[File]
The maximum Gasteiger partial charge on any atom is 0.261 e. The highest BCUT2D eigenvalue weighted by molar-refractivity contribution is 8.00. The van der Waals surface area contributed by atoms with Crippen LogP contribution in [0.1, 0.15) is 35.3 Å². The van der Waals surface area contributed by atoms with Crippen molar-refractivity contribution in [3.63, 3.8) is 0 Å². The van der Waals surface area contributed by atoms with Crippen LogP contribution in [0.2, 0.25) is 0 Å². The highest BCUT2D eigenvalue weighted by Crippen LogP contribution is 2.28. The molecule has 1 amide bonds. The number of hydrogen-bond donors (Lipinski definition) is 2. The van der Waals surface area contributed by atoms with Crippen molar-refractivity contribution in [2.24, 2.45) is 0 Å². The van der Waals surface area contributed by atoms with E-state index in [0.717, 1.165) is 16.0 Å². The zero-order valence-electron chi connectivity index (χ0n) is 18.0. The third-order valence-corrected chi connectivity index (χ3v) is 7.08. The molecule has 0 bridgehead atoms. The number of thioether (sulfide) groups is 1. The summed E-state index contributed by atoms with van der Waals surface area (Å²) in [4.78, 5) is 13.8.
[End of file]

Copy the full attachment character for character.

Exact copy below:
The maximum Gasteiger partial charge on any atom is 0.261 e. The highest BCUT2D eigenvalue weighted by molar-refractivity contribution is 8.00. The van der Waals surface area contributed by atoms with Crippen LogP contribution in [0.1, 0.15) is 35.3 Å². The van der Waals surface area contributed by atoms with Crippen molar-refractivity contribution in [3.63, 3.8) is 0 Å². The van der Waals surface area contributed by atoms with Crippen LogP contribution in [0.2, 0.25) is 0 Å². The highest BCUT2D eigenvalue weighted by Crippen LogP contribution is 2.28. The molecule has 1 amide bonds. The number of hydrogen-bond donors (Lipinski definition) is 2. The van der Waals surface area contributed by atoms with Crippen molar-refractivity contribution in [2.24, 2.45) is 0 Å². The van der Waals surface area contributed by atoms with E-state index in [0.717, 1.165) is 16.0 Å². The zero-order valence-electron chi connectivity index (χ0n) is 18.0. The third-order valence-corrected chi connectivity index (χ3v) is 7.08. The molecule has 0 bridgehead atoms. The number of thioether (sulfide) groups is 1. The summed E-state index contributed by atoms with van der Waals surface area (Å²) in [4.78, 5) is 13.8.